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The Emotional Cycle of Deployment: Deployment

National Guard family members give a group hug after a deployment. U.S. Army photo
National Guard family members give a group hug after a deployment. U.S. Army photo

The Deployment Stage

  • Mixed emotions/relief
  • Disoriented/overwhelmed
  • Numb, sad, alone
  • Sleep difficulty
  • Security issues
  • Time frame: first month

This stage is the period from the Soldier's departure from home through the first month of the deployment.

A roller coaster of mixed emotions is common during the deployment stage. Some military spouses report feeling disoriented and overwhelmed. Others may feel relieved that they no longer have to appear brave and strong. There may be residual anger at tasks left undone. The Soldier's departure creates a "hole," which can lead to feelings of numbness, sadness, being alone or abandonment. It is common to have difficulty sleeping and anxiety about coping. Worries about security issues may ensue, including: "What if there is a pay problem? Is the house safe? How will I manage if my child gets sick? What if the car breaks down?" For many, the deployment stage is an unpleasant, disorganizing experience.

On the positive side, the ability to communicate home from Bosnia, or any other site, is a great morale boost. The Defense Satellite Network (DSN) provides Soldiers the ability to call home at no cost, although usually for a fifteen-minute time limit. For some Soldiers, who are unwilling to wait on line, using commercial phone lines is an option. Unfortunately, it is common for huge phone bills to result, which can further add to familial stress. Another potential source of anxiety for Families is that several weeks may pass before Soldiers are able to make their first call home.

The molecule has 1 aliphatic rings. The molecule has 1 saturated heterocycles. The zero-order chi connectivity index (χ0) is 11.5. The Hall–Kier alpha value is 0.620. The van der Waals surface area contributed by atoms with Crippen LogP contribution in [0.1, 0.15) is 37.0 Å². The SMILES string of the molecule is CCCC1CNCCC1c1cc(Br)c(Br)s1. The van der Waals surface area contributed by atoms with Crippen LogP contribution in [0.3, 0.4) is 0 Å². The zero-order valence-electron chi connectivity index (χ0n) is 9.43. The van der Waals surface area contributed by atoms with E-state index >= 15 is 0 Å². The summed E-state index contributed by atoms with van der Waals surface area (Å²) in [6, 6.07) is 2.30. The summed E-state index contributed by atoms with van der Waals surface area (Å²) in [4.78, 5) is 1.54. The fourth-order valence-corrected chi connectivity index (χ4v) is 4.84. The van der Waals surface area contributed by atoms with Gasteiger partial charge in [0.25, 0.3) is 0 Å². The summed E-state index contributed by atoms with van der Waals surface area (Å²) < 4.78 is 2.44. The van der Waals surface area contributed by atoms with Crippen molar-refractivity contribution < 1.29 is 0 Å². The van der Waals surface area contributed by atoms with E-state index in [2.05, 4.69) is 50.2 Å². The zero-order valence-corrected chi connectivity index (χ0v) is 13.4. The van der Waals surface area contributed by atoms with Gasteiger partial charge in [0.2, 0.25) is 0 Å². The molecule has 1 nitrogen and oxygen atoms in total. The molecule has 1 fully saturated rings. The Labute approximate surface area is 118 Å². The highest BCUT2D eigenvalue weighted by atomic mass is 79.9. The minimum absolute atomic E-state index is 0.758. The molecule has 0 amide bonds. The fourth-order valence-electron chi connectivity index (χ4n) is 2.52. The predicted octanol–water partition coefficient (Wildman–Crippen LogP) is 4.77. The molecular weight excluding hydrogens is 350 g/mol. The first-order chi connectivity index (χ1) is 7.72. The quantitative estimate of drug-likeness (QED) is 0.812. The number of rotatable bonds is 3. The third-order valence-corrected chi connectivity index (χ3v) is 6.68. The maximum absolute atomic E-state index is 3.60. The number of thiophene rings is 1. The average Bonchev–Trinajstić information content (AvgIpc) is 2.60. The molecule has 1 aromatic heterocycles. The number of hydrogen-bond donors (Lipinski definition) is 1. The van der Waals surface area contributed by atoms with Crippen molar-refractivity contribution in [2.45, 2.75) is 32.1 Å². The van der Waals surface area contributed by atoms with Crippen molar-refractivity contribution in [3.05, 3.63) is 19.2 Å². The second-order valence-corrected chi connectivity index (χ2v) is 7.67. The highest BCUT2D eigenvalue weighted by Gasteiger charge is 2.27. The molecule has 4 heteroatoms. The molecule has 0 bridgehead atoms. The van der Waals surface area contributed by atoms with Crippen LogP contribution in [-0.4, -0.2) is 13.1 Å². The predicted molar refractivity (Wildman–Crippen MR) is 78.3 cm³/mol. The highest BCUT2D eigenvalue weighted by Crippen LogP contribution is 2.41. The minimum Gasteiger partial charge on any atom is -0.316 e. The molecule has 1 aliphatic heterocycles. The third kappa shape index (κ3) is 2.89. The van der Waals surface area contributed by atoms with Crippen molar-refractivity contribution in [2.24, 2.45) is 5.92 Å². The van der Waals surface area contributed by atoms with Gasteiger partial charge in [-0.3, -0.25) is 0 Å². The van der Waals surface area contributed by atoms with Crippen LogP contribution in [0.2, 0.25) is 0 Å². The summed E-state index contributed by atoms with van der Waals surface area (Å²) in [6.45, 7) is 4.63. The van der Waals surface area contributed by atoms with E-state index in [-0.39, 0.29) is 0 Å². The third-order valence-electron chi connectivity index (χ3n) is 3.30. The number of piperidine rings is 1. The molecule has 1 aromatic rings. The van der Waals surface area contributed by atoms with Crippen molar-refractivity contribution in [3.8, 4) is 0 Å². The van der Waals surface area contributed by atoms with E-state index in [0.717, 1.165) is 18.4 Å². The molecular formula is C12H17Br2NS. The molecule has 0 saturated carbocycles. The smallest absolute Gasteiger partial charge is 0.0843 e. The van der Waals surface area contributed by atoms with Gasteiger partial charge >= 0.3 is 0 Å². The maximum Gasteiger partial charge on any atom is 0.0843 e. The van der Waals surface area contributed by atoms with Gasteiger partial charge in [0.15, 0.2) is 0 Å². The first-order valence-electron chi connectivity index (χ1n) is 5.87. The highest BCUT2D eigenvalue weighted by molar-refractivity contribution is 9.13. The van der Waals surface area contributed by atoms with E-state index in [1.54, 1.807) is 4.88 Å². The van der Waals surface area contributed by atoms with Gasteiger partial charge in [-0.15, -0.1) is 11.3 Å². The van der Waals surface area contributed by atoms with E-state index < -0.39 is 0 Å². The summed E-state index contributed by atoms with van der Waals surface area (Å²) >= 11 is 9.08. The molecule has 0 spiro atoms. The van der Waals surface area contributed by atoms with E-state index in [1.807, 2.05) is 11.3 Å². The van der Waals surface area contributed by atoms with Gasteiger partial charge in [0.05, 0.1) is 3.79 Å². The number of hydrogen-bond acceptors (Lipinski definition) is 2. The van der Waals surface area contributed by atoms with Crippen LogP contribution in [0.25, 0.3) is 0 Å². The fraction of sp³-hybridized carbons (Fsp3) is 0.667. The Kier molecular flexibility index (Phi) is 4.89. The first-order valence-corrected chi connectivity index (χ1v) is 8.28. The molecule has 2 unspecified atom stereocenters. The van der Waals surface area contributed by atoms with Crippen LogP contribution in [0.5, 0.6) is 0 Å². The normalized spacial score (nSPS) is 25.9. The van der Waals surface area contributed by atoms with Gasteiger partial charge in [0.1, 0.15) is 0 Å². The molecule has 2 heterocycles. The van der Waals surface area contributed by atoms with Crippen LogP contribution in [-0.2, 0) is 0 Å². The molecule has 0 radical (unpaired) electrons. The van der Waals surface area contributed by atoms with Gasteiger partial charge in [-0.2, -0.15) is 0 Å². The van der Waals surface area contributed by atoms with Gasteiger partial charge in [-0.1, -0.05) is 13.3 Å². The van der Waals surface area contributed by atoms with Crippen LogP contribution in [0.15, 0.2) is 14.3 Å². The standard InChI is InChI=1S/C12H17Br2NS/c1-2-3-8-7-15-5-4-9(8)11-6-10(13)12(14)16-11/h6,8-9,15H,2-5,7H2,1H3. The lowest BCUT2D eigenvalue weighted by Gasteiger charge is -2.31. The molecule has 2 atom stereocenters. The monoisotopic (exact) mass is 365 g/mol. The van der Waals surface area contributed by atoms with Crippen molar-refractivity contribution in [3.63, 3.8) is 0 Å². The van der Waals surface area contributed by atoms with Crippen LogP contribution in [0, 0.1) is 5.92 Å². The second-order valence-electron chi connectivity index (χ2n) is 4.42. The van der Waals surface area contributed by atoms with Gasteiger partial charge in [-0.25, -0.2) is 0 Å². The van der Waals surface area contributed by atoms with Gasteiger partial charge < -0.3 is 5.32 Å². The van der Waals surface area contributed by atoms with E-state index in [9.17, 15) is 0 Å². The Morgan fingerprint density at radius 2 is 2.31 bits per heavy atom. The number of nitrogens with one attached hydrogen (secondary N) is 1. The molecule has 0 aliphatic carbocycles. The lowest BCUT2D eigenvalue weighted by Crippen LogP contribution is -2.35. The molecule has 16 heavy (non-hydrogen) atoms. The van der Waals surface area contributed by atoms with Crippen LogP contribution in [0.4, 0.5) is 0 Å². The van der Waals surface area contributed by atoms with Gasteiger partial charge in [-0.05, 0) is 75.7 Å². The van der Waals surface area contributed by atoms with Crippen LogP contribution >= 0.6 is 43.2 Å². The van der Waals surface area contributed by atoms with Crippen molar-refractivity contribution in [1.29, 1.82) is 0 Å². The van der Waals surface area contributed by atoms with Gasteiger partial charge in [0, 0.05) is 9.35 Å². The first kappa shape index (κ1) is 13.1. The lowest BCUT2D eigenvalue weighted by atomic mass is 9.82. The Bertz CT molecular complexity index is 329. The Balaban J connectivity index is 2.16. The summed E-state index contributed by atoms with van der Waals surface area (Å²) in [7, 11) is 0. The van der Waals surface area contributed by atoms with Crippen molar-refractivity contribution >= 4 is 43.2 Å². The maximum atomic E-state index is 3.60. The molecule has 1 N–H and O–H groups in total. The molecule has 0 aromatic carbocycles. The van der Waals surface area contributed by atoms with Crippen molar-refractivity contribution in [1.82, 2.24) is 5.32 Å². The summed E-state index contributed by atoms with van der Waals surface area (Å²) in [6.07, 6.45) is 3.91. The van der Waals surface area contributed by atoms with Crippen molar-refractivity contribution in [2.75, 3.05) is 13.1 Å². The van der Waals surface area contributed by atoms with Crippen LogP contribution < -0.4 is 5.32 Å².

For most military spouses, reconnecting with their loved ones is a stabilizing experience. For those, who have "bad" phone calls, this contact can markedly exacerbate the stress of the deployment stage and may result in the need for counseling.

One possible disadvantage of easy phone access is the immediacy and proximity to unsettling events at home or in theater. It is virtually impossible to disguise negative feelings of hurt, anger, frustration and loss on the phone. For example, a spouse may be having significant difficulty (children acting out, car breaking down, finances etc.) or a Soldier may not initially get along with peers or a supervisor. Spouse and Soldier may feel helpless and unable to support each other in their time of need. Likewise, there may be jealousy towards the individual(s) whom the spouse or Soldier do rely on, or confide in, during the deployment. These situations can add to the stress and uncertainty surrounding the deployment. Yet, military Families have come to expect phone (and now even video) contact as technology advances. However, most report that the ability to stay in close touch - especially during key milestones (birthdays, anniversaries, etc.) - greatly helps them to cope with the separation.

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